Shorts and Singles
I’ve been asked if I have any thoughts about the newly announced “Kindle Singles” thing from Amazon. The idea would be to publish shorter works via Amazon — 10k to 30k words is the range I hear batted about — and price them commensurately. The question then becomes whether there is a sufficient market for such things, and whether it will Save Short Fiction, etc. So here are some thoughts on that.
1. I think it’s reasonable that short fiction (or other short work) will sell electronically, and I have some real-world experience for that, because short fiction of mine has sold reasonably well. The God Engines is selling solidly as an electronic release, both on Amazon and elsewhere, as is “After the Coup,” the short story I wrote for Tor.com. And of course Clash of the Geeks, which is a short anthology of very short works, performed admirably just off this site alone. I acknowledge I may be an outlier due to my personal level of microfame in science fiction/writing circles. Even so, I suspect that there’s no real bar to selling shorts, as long as they’re reasonably priced for their length, and the writer in question has an established base of readers to flog.
Philosophically, I would love it if a work could be its most effective length and not a length required by publication necessities, and to the extent that electronic publication can help that, bring it on.
2. That said, there’s no guarantee that Amazon is going to be the one to effectively exploit this particular market. Amazon’s gone to this well before; some of you may remember the “Amazon Shorts” program which launched from the retailer more than five years ago. If you don’t remember it, that might also tell you something. It ended up not working particularly well.
2010 is not 2005, in no small part because rather more people now have eBook readers and are otherwise more used to reading electronically. But in many ways the issue isn’t consumer trends in reading, the issue is whether Amazon (or whomever) is committed to making its short works market viable. Part of that will be editorial selection and part of that will be marketing. If the “Kindle Singles” program ends up being yet another avenue flooded with marginally-edited, really-shouldn’t-be-published material, and people have to work to find things worth reading, then it’ll pretty much die on the vine.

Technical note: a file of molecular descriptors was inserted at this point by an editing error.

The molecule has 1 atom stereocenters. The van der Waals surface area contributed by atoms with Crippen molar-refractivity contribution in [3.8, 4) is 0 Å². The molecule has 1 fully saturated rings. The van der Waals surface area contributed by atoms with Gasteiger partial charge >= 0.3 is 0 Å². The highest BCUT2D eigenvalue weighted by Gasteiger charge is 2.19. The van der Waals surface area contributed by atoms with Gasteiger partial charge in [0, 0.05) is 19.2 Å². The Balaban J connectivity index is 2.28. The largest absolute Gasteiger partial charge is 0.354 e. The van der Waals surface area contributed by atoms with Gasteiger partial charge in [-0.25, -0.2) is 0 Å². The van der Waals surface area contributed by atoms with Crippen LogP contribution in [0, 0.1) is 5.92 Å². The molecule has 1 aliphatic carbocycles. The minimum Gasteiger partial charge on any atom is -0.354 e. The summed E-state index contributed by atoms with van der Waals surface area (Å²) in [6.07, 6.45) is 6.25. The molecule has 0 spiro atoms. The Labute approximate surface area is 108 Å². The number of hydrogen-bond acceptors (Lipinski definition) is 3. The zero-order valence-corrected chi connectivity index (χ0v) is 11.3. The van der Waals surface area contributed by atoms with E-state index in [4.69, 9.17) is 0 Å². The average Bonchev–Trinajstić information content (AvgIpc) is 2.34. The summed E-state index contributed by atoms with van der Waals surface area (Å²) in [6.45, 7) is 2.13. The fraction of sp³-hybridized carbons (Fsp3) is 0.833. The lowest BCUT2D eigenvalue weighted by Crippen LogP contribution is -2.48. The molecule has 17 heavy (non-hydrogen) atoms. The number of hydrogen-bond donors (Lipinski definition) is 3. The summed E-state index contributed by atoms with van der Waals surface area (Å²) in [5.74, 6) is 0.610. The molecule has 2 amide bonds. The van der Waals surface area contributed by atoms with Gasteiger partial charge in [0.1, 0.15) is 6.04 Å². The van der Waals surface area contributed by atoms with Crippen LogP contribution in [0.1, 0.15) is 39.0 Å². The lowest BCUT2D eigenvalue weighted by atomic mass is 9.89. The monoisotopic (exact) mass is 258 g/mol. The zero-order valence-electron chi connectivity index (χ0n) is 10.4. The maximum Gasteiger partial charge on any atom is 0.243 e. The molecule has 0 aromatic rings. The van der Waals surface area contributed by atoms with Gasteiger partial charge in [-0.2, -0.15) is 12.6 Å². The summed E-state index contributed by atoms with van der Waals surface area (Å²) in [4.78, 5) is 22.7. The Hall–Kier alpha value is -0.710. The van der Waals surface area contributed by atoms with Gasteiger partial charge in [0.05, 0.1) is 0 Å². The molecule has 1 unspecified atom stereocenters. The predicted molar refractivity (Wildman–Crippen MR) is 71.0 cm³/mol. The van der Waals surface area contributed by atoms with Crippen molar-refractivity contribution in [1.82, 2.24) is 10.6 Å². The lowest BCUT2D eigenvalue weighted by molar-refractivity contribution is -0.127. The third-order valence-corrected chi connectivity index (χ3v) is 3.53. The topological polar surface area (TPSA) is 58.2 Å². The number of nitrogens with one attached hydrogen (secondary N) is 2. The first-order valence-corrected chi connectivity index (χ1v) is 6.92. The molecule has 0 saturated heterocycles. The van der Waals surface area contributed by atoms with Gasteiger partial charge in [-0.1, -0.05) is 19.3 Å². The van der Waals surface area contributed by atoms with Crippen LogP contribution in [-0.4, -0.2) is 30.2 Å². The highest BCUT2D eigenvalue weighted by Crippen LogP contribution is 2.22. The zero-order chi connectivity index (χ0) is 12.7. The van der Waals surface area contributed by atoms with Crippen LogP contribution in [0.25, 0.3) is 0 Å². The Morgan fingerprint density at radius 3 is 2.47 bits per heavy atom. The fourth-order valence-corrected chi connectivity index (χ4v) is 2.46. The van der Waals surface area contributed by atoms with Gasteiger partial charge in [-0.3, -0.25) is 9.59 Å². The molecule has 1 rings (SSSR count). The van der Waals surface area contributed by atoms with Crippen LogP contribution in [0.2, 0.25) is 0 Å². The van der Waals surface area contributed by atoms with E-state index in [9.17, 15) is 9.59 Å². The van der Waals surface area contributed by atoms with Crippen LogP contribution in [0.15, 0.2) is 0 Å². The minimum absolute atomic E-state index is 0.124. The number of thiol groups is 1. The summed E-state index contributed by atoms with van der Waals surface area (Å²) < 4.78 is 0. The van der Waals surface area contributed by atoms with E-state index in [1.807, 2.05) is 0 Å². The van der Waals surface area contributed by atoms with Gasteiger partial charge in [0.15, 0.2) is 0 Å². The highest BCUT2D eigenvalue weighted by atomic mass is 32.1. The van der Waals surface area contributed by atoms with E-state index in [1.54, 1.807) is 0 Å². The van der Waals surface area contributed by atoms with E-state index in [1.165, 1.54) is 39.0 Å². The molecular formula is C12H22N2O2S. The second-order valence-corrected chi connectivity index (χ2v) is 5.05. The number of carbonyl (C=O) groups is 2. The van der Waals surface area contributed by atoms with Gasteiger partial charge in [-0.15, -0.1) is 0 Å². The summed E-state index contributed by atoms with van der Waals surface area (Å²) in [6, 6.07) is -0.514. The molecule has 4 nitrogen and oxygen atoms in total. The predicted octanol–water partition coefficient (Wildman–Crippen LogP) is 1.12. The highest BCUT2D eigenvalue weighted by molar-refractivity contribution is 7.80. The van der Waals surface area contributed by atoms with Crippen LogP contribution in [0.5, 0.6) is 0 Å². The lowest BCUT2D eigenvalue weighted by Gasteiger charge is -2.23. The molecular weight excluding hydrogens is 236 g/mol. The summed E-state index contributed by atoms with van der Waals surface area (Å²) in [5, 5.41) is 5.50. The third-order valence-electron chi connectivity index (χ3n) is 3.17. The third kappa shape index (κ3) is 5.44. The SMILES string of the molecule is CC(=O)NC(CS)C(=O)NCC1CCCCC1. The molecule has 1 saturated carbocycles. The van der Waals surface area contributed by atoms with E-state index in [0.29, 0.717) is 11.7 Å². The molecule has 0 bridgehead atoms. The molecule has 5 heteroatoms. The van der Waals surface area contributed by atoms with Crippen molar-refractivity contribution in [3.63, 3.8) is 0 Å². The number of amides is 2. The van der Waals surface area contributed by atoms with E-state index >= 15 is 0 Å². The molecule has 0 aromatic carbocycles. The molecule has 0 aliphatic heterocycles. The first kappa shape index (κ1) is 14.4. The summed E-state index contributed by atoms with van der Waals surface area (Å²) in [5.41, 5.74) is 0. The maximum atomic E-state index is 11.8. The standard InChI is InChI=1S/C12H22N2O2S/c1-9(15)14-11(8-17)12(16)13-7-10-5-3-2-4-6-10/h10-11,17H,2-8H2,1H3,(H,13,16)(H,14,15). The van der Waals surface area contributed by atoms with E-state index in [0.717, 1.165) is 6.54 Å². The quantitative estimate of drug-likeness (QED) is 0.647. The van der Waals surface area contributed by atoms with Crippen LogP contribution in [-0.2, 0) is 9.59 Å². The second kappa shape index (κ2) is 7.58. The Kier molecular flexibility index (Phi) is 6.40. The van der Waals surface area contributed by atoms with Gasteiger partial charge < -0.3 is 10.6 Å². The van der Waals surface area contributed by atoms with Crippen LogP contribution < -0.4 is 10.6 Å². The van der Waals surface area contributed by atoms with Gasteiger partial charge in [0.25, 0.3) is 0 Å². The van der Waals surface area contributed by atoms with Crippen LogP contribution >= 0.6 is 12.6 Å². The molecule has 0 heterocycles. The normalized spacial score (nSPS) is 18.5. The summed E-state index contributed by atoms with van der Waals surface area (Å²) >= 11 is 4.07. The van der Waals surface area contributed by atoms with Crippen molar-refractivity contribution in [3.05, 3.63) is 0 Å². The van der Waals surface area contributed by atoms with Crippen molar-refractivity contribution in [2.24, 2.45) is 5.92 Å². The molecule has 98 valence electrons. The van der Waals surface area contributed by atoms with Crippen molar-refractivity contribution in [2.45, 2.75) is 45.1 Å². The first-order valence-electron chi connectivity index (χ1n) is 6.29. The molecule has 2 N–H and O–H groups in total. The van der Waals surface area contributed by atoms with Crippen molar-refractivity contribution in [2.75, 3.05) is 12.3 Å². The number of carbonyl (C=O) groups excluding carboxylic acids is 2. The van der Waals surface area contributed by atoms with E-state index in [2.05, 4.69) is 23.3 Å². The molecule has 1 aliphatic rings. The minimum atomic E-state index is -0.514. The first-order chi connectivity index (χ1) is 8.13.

Authors can be as much of a problem here as Amazon, incidentally — I suspect the “Kindle Singles” program will be an excuse for some of us to trek to the trunk and pull out the stuff we couldn’t sell elsewhere, so why not throw it up against the wall here and see if it finally sticks. But, you know. Trunk stories are very often trunk stories for a reason.
3. As with everything, the devil will be in the details — I’ll be wanting to see how Amazon plans to administer rights and divvy up payment and so on. I would expect that Amazon would also be wanting some sort of exclusive window on the material (i.e., on Kindle only) and that would have to be factored in as well.
Absent of any information at all from Amazon about the details, I’d say the first question I would have as a writer is what does this program offer that I can’t do for myself or can’t be done with one of the publishers I already have a relationship with. If I write a novella, for example, would it be better for me to release it as an Amazon Kindle, or to see if Subterranean Press wants it, because it would release it first as a lovely printed book and then electronically in all the major formats and outlets? If I write a novelette, might I not be better trying Tor.com first, with its established presence and marketing apparatus and its non-insulting per-word payment, which I am paid up front?
Alternately, I might choose to keep my options open and publish it myself, and use Amazon as an agent rather than as a publisher (just like the big boys!). It’s probably more work for me, but then it would also probably be more direct income to me as well. I’m not unknown; I could probably do just fine. Now, again, my situation is different than the situation of some other writers, although I know other writers of my acquaintance who are in a similar place. But every writer should be asking him or herself the question above. Just because Amazon (or whomever) offers a program doesn’t mean it’s a smart fit for what you do, or that it’s better then how you could do elsewise.
In sum: I think shorter works could sell electronically; I’m not 100% convinced Amazon knows how to do it based on past experience; I’m waiting to see the contracts for the details; I think it’s smart to know all your options. And there we are.